Instructor(s): J. Eyferth     Terms Offered: Spring
Equivalent Course(s): EALC 34255,HIST 24507,HIST 34507

EALC 24306. Twentieth-Century China through Great Trials. 100 Units.

This course begins in the late nineteenth century and concludes at the present day. From international political negotiations to show trials, from struggle sessions to investigative journalism, the course will trace China's turbulent twentieth century through a series of trials, occurring at pivotal historical junctures. Students will witness public and private "justice" in action both in and beyond the courtroom and across the century's radically different governmental regimes. Readings and lectures will address the broader historical context as well as details of the various trials featured in the course.

Instructor(s): J. Ransmeier     Terms Offered: Autumn
Equivalent Course(s): HIST 24307

EALC 24308. Republican China. 100 Units.

Increasingly historians of modern China have begun to turn to the complex decades between the fall of China's last dynasty and the establishment of the People's Republic of China, not merely to better understand the emergence of Communism or the fate of imperial traditions, but as a significant period in its own right. In addition to examining the major social and political changes of this period, this seminar course will explore the emergence of new cultural, artistic, and literary genres in a time notorious for its turbulence. Readings explore both new and classic interpretations of the period, as well as recent scholarship, which benefits from expanding access to Chinese archives. Students should expect regular short writing assignments. The course will culminate with each student choosing either a historiographical final paper or a close reading of a primary source in light of the issues explored in the course.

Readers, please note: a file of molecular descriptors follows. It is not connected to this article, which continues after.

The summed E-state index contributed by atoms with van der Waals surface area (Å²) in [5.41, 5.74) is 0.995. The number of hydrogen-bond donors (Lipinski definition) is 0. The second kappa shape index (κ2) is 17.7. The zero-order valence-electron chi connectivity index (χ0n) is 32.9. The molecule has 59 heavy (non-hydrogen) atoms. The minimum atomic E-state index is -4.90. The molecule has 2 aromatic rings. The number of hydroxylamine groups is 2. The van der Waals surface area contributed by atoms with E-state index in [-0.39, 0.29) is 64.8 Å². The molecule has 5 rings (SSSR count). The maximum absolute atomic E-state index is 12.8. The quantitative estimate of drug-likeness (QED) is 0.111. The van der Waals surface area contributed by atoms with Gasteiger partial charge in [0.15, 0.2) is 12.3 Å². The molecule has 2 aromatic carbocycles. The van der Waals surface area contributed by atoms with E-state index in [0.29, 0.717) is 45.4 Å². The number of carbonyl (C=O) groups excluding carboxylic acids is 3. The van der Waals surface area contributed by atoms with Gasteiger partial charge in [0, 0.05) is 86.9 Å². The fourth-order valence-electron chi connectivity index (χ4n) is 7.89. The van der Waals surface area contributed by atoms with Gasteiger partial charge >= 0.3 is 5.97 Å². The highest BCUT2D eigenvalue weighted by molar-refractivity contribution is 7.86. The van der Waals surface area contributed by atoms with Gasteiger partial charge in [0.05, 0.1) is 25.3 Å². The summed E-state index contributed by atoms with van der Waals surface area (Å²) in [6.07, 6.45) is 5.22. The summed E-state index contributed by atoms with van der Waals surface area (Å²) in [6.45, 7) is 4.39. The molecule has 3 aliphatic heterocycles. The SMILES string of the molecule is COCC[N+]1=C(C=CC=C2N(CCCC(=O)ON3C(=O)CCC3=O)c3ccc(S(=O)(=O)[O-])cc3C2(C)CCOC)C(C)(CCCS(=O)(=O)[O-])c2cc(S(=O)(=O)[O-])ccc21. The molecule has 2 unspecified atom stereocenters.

Instructor(s): J. Ransmeier     Terms Offered: Autumn
Equivalent Course(s): HIST 34308,EALC 34308,HIST 24308

EALC 24333. Actors and Playwrights in Chinese Theater. 100 Units.

Before there were playwrights, there were actors. In the Chinese case, representations of actors found in tombs or paintings (10th-11th c.) predate any extant plays; but by the 13th century, playwrights like Guan Hanqing were already producing literary masterpieces with courtesan-actresses starring in big public urban theaters. With each subsequent era and dramatic genre, the algorithm governing the relative importance of actors and playwrights shifts. This course will examine the development of Chinese theater up to the present day through a focus on the changing dynamics between actors and playwrights, troupes and patrons, public and private theatrical spaces. Thematic clusters to be explored include 1) dramatic character/role type/ actor/ actress/ star; 2) cross-dressing/gender/ sexuality; 4) literary texts/ performance/visual images; and 5) plays within plays.  We will read works such as The Injustice to Dou E (14th c.), The Peony Pavilion (1598), The Peach Blossom Fan (1699), Guan Hanqing (1958), and Secret Love in Peach Blossom Land  (1986). Students may have the option of doing a creative final project in lieu of a final paper. All texts to be read in English translation, but students with Chinese are encouraged to read materials in the original.  Previous courses on China or on theater are helpful but not required.